Gudrun Aldrian Ph.D. organic chemistry

Course and current status

1995: graduated with a degree in Pharmaceutics, Karl-Franzens-Universität Graz, Autriche

1995 - 1998: Ph.D. in organic chemistry on the synthesis and vectorization of peptide nucleic acids, Karl-Franzens-Universität Graz, Autriche in collaboration with the CRBM (Centre de Recherche en Biochimie Macromoléculaire) CNRS Montpellier, France

1998 - 2001: Post-doctoral position in pharmacology, CBS (Centre de Biochimie Structurale) CNRS, Montpellier, France

2001 - 2015: research engineer CNRS, responsible of the peptides synthesis core facility at CRBM, Montpellier, France

Since 2015: research engineer Sys2Diag CNRS/Alcediag, responsible of the Spot synthesis core facility and team leader "Nanovector", Montpellier, France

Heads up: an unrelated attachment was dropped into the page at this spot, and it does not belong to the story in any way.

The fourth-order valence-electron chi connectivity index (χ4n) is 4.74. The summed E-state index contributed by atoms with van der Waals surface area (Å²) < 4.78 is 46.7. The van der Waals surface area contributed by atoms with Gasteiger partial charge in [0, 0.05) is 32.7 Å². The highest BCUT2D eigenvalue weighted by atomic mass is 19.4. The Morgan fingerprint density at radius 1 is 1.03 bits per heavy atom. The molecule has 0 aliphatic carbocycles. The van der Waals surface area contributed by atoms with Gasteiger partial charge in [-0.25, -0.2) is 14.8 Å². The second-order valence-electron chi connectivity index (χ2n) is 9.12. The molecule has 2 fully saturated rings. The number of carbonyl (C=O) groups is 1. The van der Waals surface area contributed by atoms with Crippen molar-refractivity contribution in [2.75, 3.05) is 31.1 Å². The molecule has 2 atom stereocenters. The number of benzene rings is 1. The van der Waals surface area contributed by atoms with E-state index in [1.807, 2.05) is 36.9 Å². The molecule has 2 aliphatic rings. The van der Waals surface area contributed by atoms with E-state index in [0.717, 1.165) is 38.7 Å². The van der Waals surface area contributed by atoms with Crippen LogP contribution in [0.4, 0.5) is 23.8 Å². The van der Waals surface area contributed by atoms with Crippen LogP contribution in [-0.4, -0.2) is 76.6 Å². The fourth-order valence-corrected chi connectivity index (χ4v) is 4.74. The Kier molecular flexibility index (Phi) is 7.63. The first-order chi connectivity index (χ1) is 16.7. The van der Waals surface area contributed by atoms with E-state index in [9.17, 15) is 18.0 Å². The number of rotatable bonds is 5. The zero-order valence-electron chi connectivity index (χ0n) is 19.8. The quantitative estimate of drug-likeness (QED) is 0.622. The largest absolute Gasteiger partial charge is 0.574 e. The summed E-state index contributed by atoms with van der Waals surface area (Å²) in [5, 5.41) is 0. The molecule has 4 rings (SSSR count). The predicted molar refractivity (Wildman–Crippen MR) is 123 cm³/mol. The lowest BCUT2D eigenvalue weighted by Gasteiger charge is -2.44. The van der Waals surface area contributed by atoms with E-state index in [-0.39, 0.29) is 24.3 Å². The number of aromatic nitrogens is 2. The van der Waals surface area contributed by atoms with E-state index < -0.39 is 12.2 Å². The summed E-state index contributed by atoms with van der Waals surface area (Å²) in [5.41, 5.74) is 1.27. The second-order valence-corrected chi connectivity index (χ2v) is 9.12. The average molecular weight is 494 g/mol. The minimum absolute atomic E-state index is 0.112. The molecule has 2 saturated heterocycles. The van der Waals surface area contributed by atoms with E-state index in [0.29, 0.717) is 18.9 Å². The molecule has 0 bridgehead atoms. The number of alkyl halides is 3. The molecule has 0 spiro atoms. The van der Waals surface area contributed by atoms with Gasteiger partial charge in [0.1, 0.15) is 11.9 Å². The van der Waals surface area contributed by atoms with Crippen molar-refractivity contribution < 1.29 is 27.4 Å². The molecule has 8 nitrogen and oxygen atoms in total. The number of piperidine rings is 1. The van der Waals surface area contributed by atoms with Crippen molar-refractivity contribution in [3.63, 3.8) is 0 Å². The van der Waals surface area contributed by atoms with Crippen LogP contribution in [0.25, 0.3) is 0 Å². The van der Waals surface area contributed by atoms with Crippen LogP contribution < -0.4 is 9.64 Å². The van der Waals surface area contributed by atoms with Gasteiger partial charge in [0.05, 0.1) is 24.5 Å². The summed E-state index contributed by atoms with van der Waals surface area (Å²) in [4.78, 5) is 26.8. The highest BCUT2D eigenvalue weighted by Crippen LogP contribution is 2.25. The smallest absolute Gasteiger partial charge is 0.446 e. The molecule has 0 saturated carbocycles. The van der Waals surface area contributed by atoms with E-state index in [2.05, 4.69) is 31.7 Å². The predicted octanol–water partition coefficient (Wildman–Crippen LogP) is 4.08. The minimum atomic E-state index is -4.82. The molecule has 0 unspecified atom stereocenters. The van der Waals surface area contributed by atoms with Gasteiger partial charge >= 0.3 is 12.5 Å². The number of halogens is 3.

Scientific summary

Proteins are present in every living cell and possess a variety of biochemical activities. Consequently, peptides have great interest to study the relationship between structure and activity. They are also of medical importance for the development of new diagnostics, analytical tools and drugs. For this purpose, we produce peptide libraries by SPOT synthesis allowing a rapid screening of protein-protein interaction sites. Furthermore, peptides can be used to develop peptide-based devices for the delivery of biologically active molecules. These so-called cell-penetrating peptides (CPPs) are one of the most promising strategies to promote cellular internalization. CPPs are short positively charged peptides (<30 residues) which are able to penetrate biological membranes and to transfer cargoes into cells. CPPs can be covalently linked to the cargo or used in a non-covalent strategy consisting in the formation of stable Peptide-Based Nanoparticles (PBN) with cargo. The flexible and controllable nature of PBN can serve as a basis for functionalization allowing specific targeting of certain organs/tissues. Moreover, peptides can be modified easily, e.g. to confer plasma stability and to increase bioavailability of the therapeutic molecule.

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